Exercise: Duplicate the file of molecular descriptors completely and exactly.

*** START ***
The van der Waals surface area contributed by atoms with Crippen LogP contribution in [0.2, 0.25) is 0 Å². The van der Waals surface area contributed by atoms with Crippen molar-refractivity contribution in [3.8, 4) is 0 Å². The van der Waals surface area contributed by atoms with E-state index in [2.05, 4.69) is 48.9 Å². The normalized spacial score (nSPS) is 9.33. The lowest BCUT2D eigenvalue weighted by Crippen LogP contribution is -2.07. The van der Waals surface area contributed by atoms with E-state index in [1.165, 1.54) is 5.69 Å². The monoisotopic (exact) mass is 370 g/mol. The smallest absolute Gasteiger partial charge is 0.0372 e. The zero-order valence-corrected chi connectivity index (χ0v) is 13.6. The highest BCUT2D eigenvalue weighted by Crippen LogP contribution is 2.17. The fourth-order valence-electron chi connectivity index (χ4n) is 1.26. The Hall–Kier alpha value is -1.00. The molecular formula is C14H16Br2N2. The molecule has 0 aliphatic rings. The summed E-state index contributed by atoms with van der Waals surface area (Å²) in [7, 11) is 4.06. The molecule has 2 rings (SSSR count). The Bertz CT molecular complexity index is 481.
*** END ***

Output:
The van der Waals surface area contributed by atoms with Crippen LogP contribution in [0.2, 0.25) is 0 Å². The van der Waals surface area contributed by atoms with Crippen molar-refractivity contribution in [3.8, 4) is 0 Å². The van der Waals surface area contributed by atoms with E-state index in [2.05, 4.69) is 48.9 Å². The normalized spacial score (nSPS) is 9.33. The lowest BCUT2D eigenvalue weighted by Crippen LogP contribution is -2.07. The van der Waals surface area contributed by atoms with E-state index in [1.165, 1.54) is 5.69 Å². The monoisotopic (exact) mass is 370 g/mol. The smallest absolute Gasteiger partial charge is 0.0372 e. The zero-order valence-corrected chi connectivity index (χ0v) is 13.6. The highest BCUT2D eigenvalue weighted by Crippen LogP contribution is 2.17. The fourth-order valence-electron chi connectivity index (χ4n) is 1.26. The Hall–Kier alpha value is -1.00. The molecular formula is C14H16Br2N2. The molecule has 0 aliphatic rings. The summed E-state index contributed by atoms with van der Waals surface area (Å²) in [7, 11) is 4.06. The molecule has 2 rings (SSSR count). The Bertz CT molecular complexity index is 481.